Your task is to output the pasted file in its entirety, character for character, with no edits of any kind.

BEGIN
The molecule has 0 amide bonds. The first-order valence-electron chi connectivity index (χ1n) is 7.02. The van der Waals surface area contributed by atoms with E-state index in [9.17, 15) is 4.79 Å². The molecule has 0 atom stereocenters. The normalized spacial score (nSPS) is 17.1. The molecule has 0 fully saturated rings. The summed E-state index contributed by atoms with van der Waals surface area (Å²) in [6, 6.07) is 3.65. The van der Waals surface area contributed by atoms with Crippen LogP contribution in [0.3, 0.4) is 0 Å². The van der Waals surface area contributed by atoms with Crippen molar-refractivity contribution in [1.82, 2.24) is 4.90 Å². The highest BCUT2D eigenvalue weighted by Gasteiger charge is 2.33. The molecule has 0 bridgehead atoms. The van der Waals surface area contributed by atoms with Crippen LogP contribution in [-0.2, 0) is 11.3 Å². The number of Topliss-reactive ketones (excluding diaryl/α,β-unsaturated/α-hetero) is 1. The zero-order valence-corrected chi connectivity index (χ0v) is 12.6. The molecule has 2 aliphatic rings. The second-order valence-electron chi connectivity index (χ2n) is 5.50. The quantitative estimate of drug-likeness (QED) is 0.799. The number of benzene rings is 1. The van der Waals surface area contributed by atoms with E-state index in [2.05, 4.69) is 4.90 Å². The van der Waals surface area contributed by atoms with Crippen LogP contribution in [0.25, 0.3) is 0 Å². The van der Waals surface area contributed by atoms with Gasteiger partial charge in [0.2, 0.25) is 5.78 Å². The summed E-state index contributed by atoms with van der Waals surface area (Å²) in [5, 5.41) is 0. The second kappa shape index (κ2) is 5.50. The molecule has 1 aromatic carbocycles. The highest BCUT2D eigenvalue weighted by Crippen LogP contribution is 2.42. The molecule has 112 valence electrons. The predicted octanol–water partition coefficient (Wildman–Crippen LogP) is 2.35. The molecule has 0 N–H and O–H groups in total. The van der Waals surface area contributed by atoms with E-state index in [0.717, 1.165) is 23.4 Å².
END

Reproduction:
The molecule has 0 amide bonds. The first-order valence-electron chi connectivity index (χ1n) is 7.02. The van der Waals surface area contributed by atoms with E-state index in [9.17, 15) is 4.79 Å². The molecule has 0 atom stereocenters. The normalized spacial score (nSPS) is 17.1. The molecule has 0 fully saturated rings. The summed E-state index contributed by atoms with van der Waals surface area (Å²) in [6, 6.07) is 3.65. The van der Waals surface area contributed by atoms with Crippen LogP contribution in [0.3, 0.4) is 0 Å². The van der Waals surface area contributed by atoms with Crippen molar-refractivity contribution in [1.82, 2.24) is 4.90 Å². The highest BCUT2D eigenvalue weighted by Gasteiger charge is 2.33. The molecule has 0 bridgehead atoms. The van der Waals surface area contributed by atoms with Crippen LogP contribution in [-0.2, 0) is 11.3 Å². The number of Topliss-reactive ketones (excluding diaryl/α,β-unsaturated/α-hetero) is 1. The zero-order valence-corrected chi connectivity index (χ0v) is 12.6. The molecule has 2 aliphatic rings. The second-order valence-electron chi connectivity index (χ2n) is 5.50. The quantitative estimate of drug-likeness (QED) is 0.799. The number of benzene rings is 1. The van der Waals surface area contributed by atoms with E-state index in [2.05, 4.69) is 4.90 Å². The van der Waals surface area contributed by atoms with Crippen LogP contribution in [0.25, 0.3) is 0 Å². The van der Waals surface area contributed by atoms with Gasteiger partial charge in [0.2, 0.25) is 5.78 Å². The summed E-state index contributed by atoms with van der Waals surface area (Å²) in [5, 5.41) is 0. The second kappa shape index (κ2) is 5.50. The molecule has 1 aromatic carbocycles. The highest BCUT2D eigenvalue weighted by Crippen LogP contribution is 2.42. The molecule has 112 valence electrons. The predicted octanol–water partition coefficient (Wildman–Crippen LogP) is 2.35. The molecule has 0 N–H and O–H groups in total. The van der Waals surface area contributed by atoms with E-state index in [0.717, 1.165) is 23.4 Å².